Diptychs – A Simple Way to Elevate An Image

 In Tips + Tricks

It’s been a while since we shared some simple, creative tools to change how you and your viewers perceive your images. Last fall, I taught a 7-week class at Chicago Photography Classes about creating series. Our last stop for the class was the difficult-to-shoot Thompson Center. Given the chaos of this building, I tend to be drawn to the less-chaotic tile floor on the lower level. You get a nice elevated view from the first floor looking down.

I was struggling to come up with a decent series of this location, so what I ended up doing was creating a diptych from one image. Kind-of a series, right? The final result is what you see below.

Thompson Center, chciago

This is something I’ve revisited a few times. Most recently in an attempt to pitch for a particular project I have in mind. Anyway, I thought this simple process might be something worthwhile for you. So I’ll walk you through each step with another image. An older image from the Milwaukee Art Museum that I think works very well with this process.

I start in Lightroom and make a virtual copy of the image (Photo -> Create Virtual Copy).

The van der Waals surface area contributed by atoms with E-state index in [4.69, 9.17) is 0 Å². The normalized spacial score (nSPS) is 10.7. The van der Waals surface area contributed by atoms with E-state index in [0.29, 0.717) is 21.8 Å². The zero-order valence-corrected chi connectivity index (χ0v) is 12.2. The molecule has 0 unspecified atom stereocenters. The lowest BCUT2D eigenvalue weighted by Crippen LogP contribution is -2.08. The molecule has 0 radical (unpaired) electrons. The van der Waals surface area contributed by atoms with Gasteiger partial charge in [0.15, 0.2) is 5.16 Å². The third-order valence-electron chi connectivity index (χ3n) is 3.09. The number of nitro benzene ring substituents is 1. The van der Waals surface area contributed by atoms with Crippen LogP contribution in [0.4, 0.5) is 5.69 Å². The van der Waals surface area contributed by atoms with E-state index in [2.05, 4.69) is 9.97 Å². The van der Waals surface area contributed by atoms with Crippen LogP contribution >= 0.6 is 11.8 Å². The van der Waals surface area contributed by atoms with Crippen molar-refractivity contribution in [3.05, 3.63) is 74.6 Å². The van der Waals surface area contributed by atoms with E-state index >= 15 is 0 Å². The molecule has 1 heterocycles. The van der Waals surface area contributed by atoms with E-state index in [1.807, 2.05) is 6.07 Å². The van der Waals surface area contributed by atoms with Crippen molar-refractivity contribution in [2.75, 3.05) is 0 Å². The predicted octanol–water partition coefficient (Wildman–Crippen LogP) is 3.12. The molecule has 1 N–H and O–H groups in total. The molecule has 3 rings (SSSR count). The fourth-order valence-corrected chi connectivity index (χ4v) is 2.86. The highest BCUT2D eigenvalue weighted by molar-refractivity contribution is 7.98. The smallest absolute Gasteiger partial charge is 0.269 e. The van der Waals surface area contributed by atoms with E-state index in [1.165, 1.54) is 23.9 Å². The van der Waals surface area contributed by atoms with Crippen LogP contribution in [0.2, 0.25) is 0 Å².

Next, flip the image horizontally (Photo -> Flip Horizontally).

Here’s what they look like side-by-side in Lightroom. And basically what it’ll look like once we create a single file from the two images.

Now you need to open each file in Photoshop. From there you’ll check the image size (Image -> Image Size). They’ll both be exactly the same, you only need to check one to get the dimensions to create a new file.

Next, you’ll create a New file (File -> New). You need to double the width since you’re putting these two image files in the same “new” file. The height will remain the same as the original file. So, in this case, dimensions are basically 14,060 wide x 4686 high. If you intend to print from this file you want to keep the resolution and not resize to something smaller.

And there’s your new blank file. You now need to use the move tool to drag your original images into this file. Click on the move tool, the cross with an arrow on each end. Then click on one of your original image files at the top of the screen and drag it into your new file.

 

Repeat for the second image file.

Flatten your image (Layer -> Flatten Image) and save it where you like.

And, there you go!

Here are a few other examples using the same technique.

Recent Posts

Leave a Comment

0
Get a free eBook about Architectural Abstracts!

Subscribe to download your free copy and to get updates and discounts for our upcoming workshops.
We take your privacy seriously. No spam. See our Privacy Policy here.

Institut du Monde Arabesears tower, willis tower